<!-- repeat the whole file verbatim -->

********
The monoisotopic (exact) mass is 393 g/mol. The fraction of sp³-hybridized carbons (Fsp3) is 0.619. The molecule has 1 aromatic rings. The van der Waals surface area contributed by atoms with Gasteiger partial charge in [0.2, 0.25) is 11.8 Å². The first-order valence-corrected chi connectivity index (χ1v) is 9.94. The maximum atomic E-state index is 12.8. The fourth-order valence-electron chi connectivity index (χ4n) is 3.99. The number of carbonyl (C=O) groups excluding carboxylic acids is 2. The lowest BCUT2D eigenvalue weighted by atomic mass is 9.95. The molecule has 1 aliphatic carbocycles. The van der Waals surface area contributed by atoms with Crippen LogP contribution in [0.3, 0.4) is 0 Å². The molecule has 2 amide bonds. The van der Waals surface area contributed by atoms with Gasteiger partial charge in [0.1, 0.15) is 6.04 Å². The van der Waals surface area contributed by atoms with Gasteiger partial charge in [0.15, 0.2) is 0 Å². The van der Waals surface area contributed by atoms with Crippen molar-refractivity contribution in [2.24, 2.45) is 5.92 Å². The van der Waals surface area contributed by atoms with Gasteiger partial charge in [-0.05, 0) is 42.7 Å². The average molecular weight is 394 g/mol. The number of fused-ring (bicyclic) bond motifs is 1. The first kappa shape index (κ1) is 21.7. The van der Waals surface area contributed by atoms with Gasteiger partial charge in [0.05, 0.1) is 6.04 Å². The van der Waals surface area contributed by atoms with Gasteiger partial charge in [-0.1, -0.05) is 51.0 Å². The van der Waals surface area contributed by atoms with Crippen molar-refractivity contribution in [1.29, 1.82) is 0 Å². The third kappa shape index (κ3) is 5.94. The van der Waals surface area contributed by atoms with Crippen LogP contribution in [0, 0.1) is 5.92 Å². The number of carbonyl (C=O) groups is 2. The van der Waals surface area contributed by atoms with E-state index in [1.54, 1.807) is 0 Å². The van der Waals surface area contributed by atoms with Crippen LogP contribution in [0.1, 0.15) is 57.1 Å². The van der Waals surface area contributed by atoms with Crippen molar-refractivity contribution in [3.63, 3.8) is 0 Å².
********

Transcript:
The monoisotopic (exact) mass is 393 g/mol. The fraction of sp³-hybridized carbons (Fsp3) is 0.619. The molecule has 1 aromatic rings. The van der Waals surface area contributed by atoms with Gasteiger partial charge in [0.2, 0.25) is 11.8 Å². The first-order valence-corrected chi connectivity index (χ1v) is 9.94. The maximum atomic E-state index is 12.8. The fourth-order valence-electron chi connectivity index (χ4n) is 3.99. The number of carbonyl (C=O) groups excluding carboxylic acids is 2. The lowest BCUT2D eigenvalue weighted by atomic mass is 9.95. The molecule has 1 aliphatic carbocycles. The van der Waals surface area contributed by atoms with Crippen LogP contribution in [0.3, 0.4) is 0 Å². The molecule has 2 amide bonds. The van der Waals surface area contributed by atoms with Gasteiger partial charge in [0.1, 0.15) is 6.04 Å². The van der Waals surface area contributed by atoms with Gasteiger partial charge in [0.15, 0.2) is 0 Å². The van der Waals surface area contributed by atoms with Crippen molar-refractivity contribution in [2.24, 2.45) is 5.92 Å². The van der Waals surface area contributed by atoms with Gasteiger partial charge in [-0.05, 0) is 42.7 Å². The average molecular weight is 394 g/mol. The number of fused-ring (bicyclic) bond motifs is 1. The first kappa shape index (κ1) is 21.7. The van der Waals surface area contributed by atoms with Gasteiger partial charge in [0.05, 0.1) is 6.04 Å². The van der Waals surface area contributed by atoms with Gasteiger partial charge in [-0.1, -0.05) is 51.0 Å². The van der Waals surface area contributed by atoms with Crippen molar-refractivity contribution in [1.29, 1.82) is 0 Å². The third kappa shape index (κ3) is 5.94. The van der Waals surface area contributed by atoms with Crippen LogP contribution in [0, 0.1) is 5.92 Å². The number of carbonyl (C=O) groups is 2. The van der Waals surface area contributed by atoms with E-state index in [1.54, 1.807) is 0 Å². The van der Waals surface area contributed by atoms with Crippen LogP contribution in [0.1, 0.15) is 57.1 Å². The van der Waals surface area contributed by atoms with Crippen molar-refractivity contribution in [3.63, 3.8) is 0 Å².